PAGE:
So, I’m not greeting the season either. I’m celebrating the birth of Jesus Christ. If I truly believe that Jesus Christ is God, worthy of my honor and worship, then I must also take seriously that He commands that I put no other gods before Him. That would include Saturn, Sol, and Santa. I need to divine what is cultural from what is sacred. I also need to obey God and be “in the world, but not of it.”

It would be easier to just say “Happy Holidays” or “Season’s Greetings”, to go along with the culture that insists these are generic greetings that don’t offend anyone. The difficulty lies in the gut check I feel that says it offends God when I say it.

If I met Jesus in the flesh tomorrow, would I say “My Lord and my God” or would I say “Hey, one of my cultural icons”? I know that I would say “My Lord and my God”. But if I wimp out and join the herd in pretending that there’s nothing more to this season than merriment and shopping, then I’m denying that Jesus is my God in a very person and subtle way. Others might not notice, but do I seek to please people or to please my God. If my God notices, then I should care.

Because I believe that my freedom of religion relies on the freedom of religion of my society, I do not believe in forcing others in joining in my religious practice. So I don’t object to the store clerk saying “Happy Holidays” to me. That’s not my place. However, to honor my God and put the emphasis of this season where I believe it should be, I say “Merry Christmas”, even when it’s not comfortable, even when my society says I’m wrong.

Christians of the 2nd and 3rd century were herded into arenas so non-believers could watch them be torn limb-from-limb by wild beasts. Their society decided that it was okay to do that because they were “in the world, but not of it”. They could have hidden their Christianity, lied, pretended, but they didn’t. In following generations, time after time, the Roman Catholic Church persecuted what they called “heretics”. Likely these were Christians who still retained the nascent faith of the early church without the layers of extra-Biblical trappings that had been added. History records an awful lot of “heretics” killed, until they were finally identified as “protestants” in the 14th-15th centuries. They didn’t go along to get along and they died for their faith.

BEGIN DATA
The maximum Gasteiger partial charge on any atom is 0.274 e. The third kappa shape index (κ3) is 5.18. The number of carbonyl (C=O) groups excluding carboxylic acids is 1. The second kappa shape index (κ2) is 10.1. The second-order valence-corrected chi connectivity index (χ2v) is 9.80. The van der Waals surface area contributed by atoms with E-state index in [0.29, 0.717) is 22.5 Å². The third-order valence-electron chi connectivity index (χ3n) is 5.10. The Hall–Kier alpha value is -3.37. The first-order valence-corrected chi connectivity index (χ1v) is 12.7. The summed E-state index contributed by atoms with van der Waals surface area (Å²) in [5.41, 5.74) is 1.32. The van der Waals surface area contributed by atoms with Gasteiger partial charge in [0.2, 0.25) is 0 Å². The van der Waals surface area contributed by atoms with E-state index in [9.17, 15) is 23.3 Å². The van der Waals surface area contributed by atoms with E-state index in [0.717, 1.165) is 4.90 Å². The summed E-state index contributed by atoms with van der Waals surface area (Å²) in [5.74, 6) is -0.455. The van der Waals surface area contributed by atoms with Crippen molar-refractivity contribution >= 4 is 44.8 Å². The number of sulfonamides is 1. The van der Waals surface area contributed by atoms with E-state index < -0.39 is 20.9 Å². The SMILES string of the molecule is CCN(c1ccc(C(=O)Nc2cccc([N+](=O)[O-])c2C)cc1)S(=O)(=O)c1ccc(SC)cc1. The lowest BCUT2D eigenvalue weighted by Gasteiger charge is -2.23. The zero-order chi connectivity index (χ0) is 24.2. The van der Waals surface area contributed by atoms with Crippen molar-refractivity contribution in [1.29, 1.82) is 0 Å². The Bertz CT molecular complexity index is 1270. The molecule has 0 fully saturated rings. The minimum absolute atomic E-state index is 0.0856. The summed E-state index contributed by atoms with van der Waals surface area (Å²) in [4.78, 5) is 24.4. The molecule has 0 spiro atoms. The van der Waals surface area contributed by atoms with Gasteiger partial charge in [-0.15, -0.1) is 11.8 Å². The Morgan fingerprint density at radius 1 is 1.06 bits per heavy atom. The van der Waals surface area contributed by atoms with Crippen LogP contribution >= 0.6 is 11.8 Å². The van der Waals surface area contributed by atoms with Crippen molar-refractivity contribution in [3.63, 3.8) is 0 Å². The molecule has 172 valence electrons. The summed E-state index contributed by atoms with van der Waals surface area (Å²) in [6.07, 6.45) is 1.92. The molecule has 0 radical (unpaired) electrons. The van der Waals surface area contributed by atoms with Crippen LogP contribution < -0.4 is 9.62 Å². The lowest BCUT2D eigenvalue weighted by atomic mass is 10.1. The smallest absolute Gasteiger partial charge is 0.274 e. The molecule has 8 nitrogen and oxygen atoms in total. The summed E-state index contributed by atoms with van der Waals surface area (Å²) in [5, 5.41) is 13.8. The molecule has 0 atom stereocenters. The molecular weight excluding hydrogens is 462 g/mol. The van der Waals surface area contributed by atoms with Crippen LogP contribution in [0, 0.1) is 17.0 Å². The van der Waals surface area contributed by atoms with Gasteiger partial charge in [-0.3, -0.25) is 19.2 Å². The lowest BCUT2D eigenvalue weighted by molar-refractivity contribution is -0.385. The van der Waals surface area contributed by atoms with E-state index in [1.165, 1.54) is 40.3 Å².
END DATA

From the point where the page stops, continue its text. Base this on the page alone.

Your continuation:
All I have to face is maybe some strange looks when I return “Happy Holidays” with a smile and a “Merry Christmas”. If I’m ruining somebody’s day by “offending” them, then well, that’s their problem, not mine. The Bible says Jesus Christ will be an offense to the world, so I’m not doing anything that Christian before me didn’t do with a whole lot more courage. Right now, the chilling effect aimed at what Christians believe doesn’t rise to the level of persecution. It’s more like people think that can end Christianity by making it socially unacceptable. With all due respect to my atheist and secular friends, Christianity has withstood a whole lot more than what you are currently dishing out.

Christians, instead of being offended by the “generic greeting”, we should be emboldened by it. When we return it with “Merry Christmas” we are speaking up for our beliefs and gently asserting our place in the American culture. We do not need to keep what we believe hidden from those who have chosen to be offended by it. Freedom of religion still exists in this country, so exercise it. If you believe that we celebrate Christ’s birth this time of year and God has laid it on your heart to care about that, then don’t wimp out and let the world make you part of it. Be in the world, but not of it.

If you believe it, say it.

Merry Christmas!!